Logistical aspects of large telemedicine networks. 2: Measurement of network activity

Wootton, Richard, Smith, Anthony C., Gormley, Sinead and Patterson, Jessica (2002). Logistical aspects of large telemedicine networks. 2: Measurement of network activity. In: Richard Wootton, Journal of Telemedicine And Telecare. Proceedings of: Successes and Failures in Telehealth - 2. Successes and Failures in Telehealth - 2, Royal Children's Hospital, Brisbane, (81-82). 1-2 August, 2002. doi:10.1258/13576330260440961


Author Wootton, Richard
Smith, Anthony C.
Gormley, Sinead
Patterson, Jessica
Title of paper Logistical aspects of large telemedicine networks. 2: Measurement of network activity
Conference name Successes and Failures in Telehealth - 2
Conference location Royal Children's Hospital, Brisbane
Conference dates 1-2 August, 2002
Proceedings title Journal of Telemedicine And Telecare. Proceedings of: Successes and Failures in Telehealth - 2   Check publisher's open access policy
Journal name Journal of Telemedicine and Telecare   Check publisher's open access policy
Place of Publication London, U. K.
Publisher Royal Society of Medicine Press
Publication Year 2002
Sub-type Fully published paper
DOI 10.1258/13576330260440961
ISSN 1357-633X
1758-1109
Editor Richard Wootton
Volume 8
Issue Supp. 3
Start page 81
End page 82
Total pages 2
Collection year 2002
Language eng
Abstract/Summary We carried out a retrospective review of the videoconference activity records in a university-run hospital telemedicine studio. Usage records describing videoconferencing activity in the telemedicine studio were compared with the billing records provided by the telecommunications company. During a seven-month period there were 211 entries in the studio log: 108 calls made from the studio and 103 calls made from a far-end location. We found that 103 calls from a total of 195 calls reported by the telecommunications company were recorded in the usage log. The remaining 92 calls were not recorded, probably for one of several reasons, including: failed calls-a large number of unrecorded calls (57%) lasted for less than 2 min (median 1.6 min); origin of videoconference calls-calls may have been recorded incorrectly in the usage diary (i.e. as being initiated from the far end, when actually initiated from the studio); and human error. Our study showed that manual recording of videoconference activity may not accurately reflect the actual activity taking place. Those responsible for recording and analysing videoconference activity, particularly in large telemedicine networks, should do so with care.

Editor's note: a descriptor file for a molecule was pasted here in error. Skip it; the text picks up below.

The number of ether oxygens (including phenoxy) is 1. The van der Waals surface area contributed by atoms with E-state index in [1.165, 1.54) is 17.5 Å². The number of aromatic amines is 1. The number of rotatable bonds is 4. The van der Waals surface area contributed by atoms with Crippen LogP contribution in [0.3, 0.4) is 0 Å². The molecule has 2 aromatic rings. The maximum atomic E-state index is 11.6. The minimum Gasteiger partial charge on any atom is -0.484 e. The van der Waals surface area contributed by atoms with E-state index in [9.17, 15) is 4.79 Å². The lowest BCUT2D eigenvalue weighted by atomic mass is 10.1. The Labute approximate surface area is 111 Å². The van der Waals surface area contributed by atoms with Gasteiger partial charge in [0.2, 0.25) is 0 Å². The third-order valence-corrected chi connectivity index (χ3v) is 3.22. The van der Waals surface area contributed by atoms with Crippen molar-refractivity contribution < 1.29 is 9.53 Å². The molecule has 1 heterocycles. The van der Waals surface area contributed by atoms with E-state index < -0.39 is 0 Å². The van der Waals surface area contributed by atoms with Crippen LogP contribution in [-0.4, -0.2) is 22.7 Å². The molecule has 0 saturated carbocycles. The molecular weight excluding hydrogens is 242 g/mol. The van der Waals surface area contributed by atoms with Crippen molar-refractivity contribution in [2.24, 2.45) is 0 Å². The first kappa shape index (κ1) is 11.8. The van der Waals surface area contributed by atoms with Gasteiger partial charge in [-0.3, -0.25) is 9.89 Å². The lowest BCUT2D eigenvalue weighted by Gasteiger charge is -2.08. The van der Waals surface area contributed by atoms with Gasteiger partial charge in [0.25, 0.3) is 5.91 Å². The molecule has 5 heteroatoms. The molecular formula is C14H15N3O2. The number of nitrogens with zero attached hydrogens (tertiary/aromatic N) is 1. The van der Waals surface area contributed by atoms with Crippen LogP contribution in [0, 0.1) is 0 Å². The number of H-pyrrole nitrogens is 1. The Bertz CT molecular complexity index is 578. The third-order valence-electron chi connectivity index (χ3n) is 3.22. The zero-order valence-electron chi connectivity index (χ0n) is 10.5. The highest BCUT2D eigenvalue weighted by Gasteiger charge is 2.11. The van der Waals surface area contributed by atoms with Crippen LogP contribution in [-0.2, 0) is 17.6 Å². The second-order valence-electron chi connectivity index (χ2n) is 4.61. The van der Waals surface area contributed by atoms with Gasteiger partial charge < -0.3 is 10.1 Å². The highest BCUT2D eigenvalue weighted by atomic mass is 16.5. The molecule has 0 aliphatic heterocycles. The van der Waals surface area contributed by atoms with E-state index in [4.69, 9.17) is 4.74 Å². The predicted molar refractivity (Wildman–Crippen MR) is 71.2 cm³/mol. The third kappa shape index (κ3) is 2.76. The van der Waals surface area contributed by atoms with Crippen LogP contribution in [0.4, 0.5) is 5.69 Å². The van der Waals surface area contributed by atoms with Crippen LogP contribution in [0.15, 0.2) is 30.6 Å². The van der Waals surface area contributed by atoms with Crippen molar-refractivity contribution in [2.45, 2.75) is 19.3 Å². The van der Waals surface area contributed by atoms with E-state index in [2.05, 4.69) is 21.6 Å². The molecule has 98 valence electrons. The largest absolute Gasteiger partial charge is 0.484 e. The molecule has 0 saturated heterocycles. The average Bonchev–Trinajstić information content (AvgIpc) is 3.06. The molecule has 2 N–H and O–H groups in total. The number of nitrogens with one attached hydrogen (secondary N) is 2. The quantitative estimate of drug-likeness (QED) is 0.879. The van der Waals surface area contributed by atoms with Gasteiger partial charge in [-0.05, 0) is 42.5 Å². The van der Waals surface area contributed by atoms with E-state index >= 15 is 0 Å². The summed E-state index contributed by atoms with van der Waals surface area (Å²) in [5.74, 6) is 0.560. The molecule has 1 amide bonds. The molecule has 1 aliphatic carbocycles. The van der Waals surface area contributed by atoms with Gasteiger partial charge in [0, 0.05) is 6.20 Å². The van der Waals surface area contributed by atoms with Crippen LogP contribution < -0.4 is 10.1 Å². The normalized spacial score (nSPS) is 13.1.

Subjects E1
329999 Medical and Health Sciences not elsewhere classified
730199 Clinical health not specific to particular organs, diseases and conditions
1117 Public Health and Health Services
Q-Index Code E1

 
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Created: Fri, 24 Aug 2007, 01:44:17 EST